the new has come! All this is from God, who reconciled us to himself through Christ and gave us the ministry of reconciliation: that God was reconciling the world to himself in Christ, not counting men's sins against them. And he has committed to us the message of reconciliation. We are therefore Christ's ambassadors, as though God were making his appeal through us."

Did you catch that? God has commissioned us to be motivational speakers with a message of reconciliation for those who don't know Him. But our responsibility as motivational speakers doesn't end there. We have a responsibility not only to the unsaved but to the saved as well! That's right! We are to be motivational speakers to our brothers and sisters in Christ. This is clear from Hebrews 10:24 (NIV) which says, "...let us consider how we may spur one another on toward love and good deeds." Verse 25 (New International Reader's Version) puts it thus: "Let us not give up meeting together. Some are in the habit of doing this. Instead, Let us cheer each other up with words of hope. Let us do it all the more as you see the day coming when Christ will return." These verses are reinforced by Ephesians 4:29 which says, "Don't let any evil talk come out of your mouths. Say only what will help to build others up and meet their needs. Then what you say will help those who listen." Yes! We are ALL called to be motivational speakers, and our message should be one of hope, focused on Jesus Christ, His love for a dying world, and His desire to bring all into His glorious family. May our words not be so much about what we can do for and by ourselves, but about what we should do for others with God's guidance and direction. Professional Motivational speakers are a part of our culture. People will continue to be influenced by their personalities, mannerisms, marketing techniques, voices, and words. As Christians, however, we must continually strive to inspire OTHERS with the message of salvation that reconciles people to God. We must also provide encouragement and inspiration to the household of faith. That, my friends, should be OUR motivation. Mark Brown 1995 World Champion of Public Speaking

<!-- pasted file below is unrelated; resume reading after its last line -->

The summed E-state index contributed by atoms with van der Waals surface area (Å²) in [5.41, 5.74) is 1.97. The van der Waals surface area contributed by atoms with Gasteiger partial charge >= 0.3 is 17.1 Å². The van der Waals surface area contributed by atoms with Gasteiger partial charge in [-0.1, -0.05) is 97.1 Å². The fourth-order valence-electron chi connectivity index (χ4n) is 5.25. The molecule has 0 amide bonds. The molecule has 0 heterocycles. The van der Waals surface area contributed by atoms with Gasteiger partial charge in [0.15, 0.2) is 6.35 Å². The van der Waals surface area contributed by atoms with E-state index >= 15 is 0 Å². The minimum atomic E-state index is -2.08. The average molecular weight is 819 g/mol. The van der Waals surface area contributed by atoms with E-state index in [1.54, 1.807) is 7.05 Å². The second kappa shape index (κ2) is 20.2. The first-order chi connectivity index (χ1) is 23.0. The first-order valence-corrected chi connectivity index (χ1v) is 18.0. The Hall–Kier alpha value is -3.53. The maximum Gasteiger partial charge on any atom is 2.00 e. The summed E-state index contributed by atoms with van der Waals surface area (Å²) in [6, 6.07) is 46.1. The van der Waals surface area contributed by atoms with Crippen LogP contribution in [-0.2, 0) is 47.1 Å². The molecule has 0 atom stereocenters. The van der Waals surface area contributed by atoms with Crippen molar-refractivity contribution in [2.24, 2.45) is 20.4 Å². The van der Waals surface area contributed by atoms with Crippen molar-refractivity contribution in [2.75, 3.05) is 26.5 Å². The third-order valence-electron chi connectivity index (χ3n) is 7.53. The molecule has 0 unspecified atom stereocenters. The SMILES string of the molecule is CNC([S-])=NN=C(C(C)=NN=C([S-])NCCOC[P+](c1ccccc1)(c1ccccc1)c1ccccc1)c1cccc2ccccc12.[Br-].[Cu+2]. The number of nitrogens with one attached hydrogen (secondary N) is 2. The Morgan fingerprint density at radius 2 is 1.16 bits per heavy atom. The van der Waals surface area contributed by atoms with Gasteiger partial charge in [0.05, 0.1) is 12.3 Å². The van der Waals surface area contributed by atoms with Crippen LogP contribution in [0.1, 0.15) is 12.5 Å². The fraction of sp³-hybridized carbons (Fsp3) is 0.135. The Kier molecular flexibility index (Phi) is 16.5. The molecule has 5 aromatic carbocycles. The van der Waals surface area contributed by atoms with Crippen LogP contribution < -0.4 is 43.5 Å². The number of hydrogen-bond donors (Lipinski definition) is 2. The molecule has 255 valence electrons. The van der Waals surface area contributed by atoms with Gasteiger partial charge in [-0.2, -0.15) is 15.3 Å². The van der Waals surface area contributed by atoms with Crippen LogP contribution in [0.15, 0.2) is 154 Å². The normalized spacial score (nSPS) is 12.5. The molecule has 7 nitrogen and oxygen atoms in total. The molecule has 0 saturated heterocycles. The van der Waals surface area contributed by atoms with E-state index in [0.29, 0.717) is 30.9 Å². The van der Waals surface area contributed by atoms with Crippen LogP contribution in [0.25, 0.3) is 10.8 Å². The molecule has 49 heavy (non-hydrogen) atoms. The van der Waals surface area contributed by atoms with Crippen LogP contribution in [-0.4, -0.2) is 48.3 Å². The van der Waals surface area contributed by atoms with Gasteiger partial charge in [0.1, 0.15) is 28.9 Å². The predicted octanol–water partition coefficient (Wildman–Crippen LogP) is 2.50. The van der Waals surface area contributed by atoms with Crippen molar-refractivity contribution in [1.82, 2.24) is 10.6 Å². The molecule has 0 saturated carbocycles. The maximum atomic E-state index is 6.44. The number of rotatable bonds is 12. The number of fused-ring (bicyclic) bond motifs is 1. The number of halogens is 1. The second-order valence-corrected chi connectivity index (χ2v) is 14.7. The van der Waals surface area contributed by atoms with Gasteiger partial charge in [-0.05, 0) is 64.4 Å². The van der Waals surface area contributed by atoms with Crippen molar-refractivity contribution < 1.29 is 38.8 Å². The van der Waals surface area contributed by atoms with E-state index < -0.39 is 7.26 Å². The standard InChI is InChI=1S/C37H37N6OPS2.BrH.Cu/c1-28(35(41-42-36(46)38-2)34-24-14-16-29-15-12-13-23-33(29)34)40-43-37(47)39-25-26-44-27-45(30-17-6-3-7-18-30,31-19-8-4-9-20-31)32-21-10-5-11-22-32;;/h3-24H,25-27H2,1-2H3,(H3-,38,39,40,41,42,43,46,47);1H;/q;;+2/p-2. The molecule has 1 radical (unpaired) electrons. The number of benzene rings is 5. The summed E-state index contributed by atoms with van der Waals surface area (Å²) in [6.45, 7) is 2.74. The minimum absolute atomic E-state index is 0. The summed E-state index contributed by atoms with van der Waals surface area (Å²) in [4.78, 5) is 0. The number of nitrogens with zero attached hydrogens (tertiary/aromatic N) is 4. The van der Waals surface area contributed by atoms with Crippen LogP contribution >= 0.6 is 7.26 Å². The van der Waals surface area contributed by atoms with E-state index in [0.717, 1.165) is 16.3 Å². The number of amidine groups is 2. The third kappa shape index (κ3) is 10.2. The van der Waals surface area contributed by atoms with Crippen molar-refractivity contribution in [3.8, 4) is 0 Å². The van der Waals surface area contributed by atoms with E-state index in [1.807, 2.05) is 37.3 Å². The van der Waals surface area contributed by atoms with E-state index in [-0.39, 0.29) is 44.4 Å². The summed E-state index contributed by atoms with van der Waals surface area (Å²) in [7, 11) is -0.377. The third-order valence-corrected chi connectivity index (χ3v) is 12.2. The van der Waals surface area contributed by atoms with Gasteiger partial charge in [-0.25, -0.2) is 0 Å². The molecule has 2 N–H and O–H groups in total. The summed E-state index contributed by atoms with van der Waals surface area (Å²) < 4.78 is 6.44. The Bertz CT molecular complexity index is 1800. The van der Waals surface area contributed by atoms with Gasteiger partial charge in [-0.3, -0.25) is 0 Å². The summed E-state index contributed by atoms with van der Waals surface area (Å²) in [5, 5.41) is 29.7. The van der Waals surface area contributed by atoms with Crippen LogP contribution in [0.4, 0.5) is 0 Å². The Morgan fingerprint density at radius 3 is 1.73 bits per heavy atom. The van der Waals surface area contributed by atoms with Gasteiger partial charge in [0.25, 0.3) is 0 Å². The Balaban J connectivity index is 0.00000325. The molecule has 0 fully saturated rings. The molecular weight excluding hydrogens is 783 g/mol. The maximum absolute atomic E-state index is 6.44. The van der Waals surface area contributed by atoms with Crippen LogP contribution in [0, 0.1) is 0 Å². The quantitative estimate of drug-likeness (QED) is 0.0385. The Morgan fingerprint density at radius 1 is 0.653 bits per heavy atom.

About the Author: Mark Brown is a dynamic speaker whose unique blend of insight and humor leaves his audiences entertained, uplifted, and inspired. Originally from Kingston, Jamaica, he incorporates "everyday things of life" into his powerful presentations. His unique style has delighted audiences from Bahrain to Boston. Among his accomplishments are a 1995 Harlem YMCA Black Achievers Award, a 1996 National Association of Negro Musicians Service Award, and a 1999 Emmy nomination for the PBS special "Words Count with Mark Brown."

W ritten exclusively for © 2007 E m powered Life M inistries, Inc.